Confession

Dear reader

Many of you might wonder why I have to leave the institution at which I worked. When confronted with this question, I have told you some truth, but not all of it, and as a result I have probably made myself to look like a martyr and caused the leadership of the school to be harsh and bent on doing evil, but the leadership here at the school has actually been very patient with me and has tried to work with me on a few issues, including some that I have brought up.

I believe it is past time to confess that I have greatly wronged the institution at which I worked. The Lord has convicted my heart, and I am guilty of evil speaking (especially against the president and my supervisor), compromise, speaking against the leadership and the government of the school, and a vengeful spirit similar to the devil to his rebellion in heaven and his vengeful spirit when he was cast out of heaven. I am grateful to the Lord for convicting me of this, and wish that I had been more honest before. I hope that it is not too late for me. I have held on to my secrets and sins for too long. Please pray for me.

Here are my confessions:

  • While it is true that I wanted to work for the Lord, coming to The institution at which I worked was an act of desperation—desperate to work where I could keep Sabbath and be in a Christian environment, and desperate for my needs to be provided in a more stable way (The Lord was providing for me, and I should have been more patient with him.).
  • Before coming here, I knew of some of the duties and my conscience was already bothered, but I tried to suppress my conscience and reason away my convictions and compromised in order to come here. I never should have done this.
  • I was also boastful and prideful and over-confident about my skills, possibly my experience, and my abilities and knowledge. Even when I lacked the confidence, I pretended that I had confidence. I was easily hurt when corrected, warned, and rebuked, impatient when people tried to explain things to me, tried to do too much myself, and turned out to be under-qualified. I was also under-experienced.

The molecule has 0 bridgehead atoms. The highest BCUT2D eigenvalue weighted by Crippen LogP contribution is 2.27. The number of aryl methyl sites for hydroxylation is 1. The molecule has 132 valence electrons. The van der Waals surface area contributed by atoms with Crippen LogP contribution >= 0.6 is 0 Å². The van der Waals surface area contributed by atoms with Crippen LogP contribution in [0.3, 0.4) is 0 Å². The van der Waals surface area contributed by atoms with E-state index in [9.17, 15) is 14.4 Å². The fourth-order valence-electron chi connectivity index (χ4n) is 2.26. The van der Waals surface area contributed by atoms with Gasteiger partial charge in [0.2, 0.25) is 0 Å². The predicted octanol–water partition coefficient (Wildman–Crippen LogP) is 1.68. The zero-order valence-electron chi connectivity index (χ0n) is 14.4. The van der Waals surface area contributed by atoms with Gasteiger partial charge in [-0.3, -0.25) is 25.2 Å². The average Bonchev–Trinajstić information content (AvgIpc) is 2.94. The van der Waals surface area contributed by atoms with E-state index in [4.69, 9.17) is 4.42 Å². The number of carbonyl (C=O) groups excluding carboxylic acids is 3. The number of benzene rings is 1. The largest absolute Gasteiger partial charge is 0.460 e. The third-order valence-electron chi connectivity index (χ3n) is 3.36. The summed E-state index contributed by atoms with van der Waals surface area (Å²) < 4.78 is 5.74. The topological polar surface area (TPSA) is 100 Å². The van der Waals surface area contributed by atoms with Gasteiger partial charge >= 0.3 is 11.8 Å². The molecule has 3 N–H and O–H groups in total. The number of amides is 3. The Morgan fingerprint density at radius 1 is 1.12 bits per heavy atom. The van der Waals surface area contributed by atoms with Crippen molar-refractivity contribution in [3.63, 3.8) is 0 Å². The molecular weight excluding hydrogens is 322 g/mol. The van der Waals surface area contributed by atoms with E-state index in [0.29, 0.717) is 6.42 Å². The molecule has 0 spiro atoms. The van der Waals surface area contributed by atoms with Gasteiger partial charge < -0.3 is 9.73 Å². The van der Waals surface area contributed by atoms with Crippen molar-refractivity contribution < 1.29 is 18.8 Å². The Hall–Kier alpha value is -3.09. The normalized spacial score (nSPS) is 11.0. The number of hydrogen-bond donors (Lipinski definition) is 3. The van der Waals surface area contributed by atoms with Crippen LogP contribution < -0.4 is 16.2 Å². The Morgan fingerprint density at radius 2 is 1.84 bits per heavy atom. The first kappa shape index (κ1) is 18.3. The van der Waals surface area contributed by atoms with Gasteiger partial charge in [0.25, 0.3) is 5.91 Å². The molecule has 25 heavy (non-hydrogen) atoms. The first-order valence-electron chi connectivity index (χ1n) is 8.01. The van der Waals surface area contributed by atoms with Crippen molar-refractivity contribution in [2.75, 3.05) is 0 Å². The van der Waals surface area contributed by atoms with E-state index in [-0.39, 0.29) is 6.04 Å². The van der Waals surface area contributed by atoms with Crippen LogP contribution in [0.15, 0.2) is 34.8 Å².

• I am guilty of evil speaking against the president, my supervisor, some of you students (including those who are not here this semester and those who did not make it through last semester), against God, against my faith, and against many others here.
  • I have been selfish and manipulative, even to the extent of…
    1. Complaining about the work, especially the extra work, and acting as though I was over-worked when I really wasn’t working hard enough or as diligently as I should have been, and when my supervisor actually tried not to work me past my eight hours, and even let me out early a few times.
    2. I have gotten out of work early, taken early breaks, and began work late many times. Some of these I have reported, but not all.
    3. I have tried to get my students to work hard (especially on Fridays, but on other days, too) to get everything done so that I, too, could get out early. There were days when I should have let them out early (at least I thought I should have) for working hard and diligently, but continued to find things for them to do, and days when I said I would let them out early, but did not.
    4. I have not been as considerate of the safety, feelings, or health of the students as I should have been, and had them do things that I was uncomfortable with doing myself (such as climbing a high ladder).
    5. I have put down, aggravated, shamed, and verbally harassed students (which is against the policy) even in front of their peers, trying to get them to cooperate, work harder, and be more respectful. I have threatened them with consequences, such as reporting them to our president, trying to get them to cooperate and respect me using fear. I dragged the president and other staff into the conflict, to cover my own insufficiencies.
    6. There were days when I really was sick, and should not have been at work, and there were also days when I was not feeling well and was recovering and yet still could have worked, but chose to take the time off anyway (and the time was given to me). While it was probably better for my health that I had rested, I was not self-sacrificing and should not have made the situation out to be worse than it was, and should have gone to work. But maybe it was better that I did not, and that I got the needed rest and finished recovering (I probably did need the rest, but I did feel that I was being selfish, and there may have been a few times when not recovering from sickness that I used tiredness as an excuse). I know that many others work harder than I have worked, even working when sick and when they shouldn’t be working (because they are that sick, it seems to me anyway), and maybe I should have made that sacrifice, too, but maybe I should not have, because I sincerely believe the Lord does not desire us to work ourselves to death, and that not only are we in trouble if we do, but so are the institutions and people who cause us to do so. But there may have been times when it was not harmful for me to work (and it might have done me good), and yet when I rested anyway.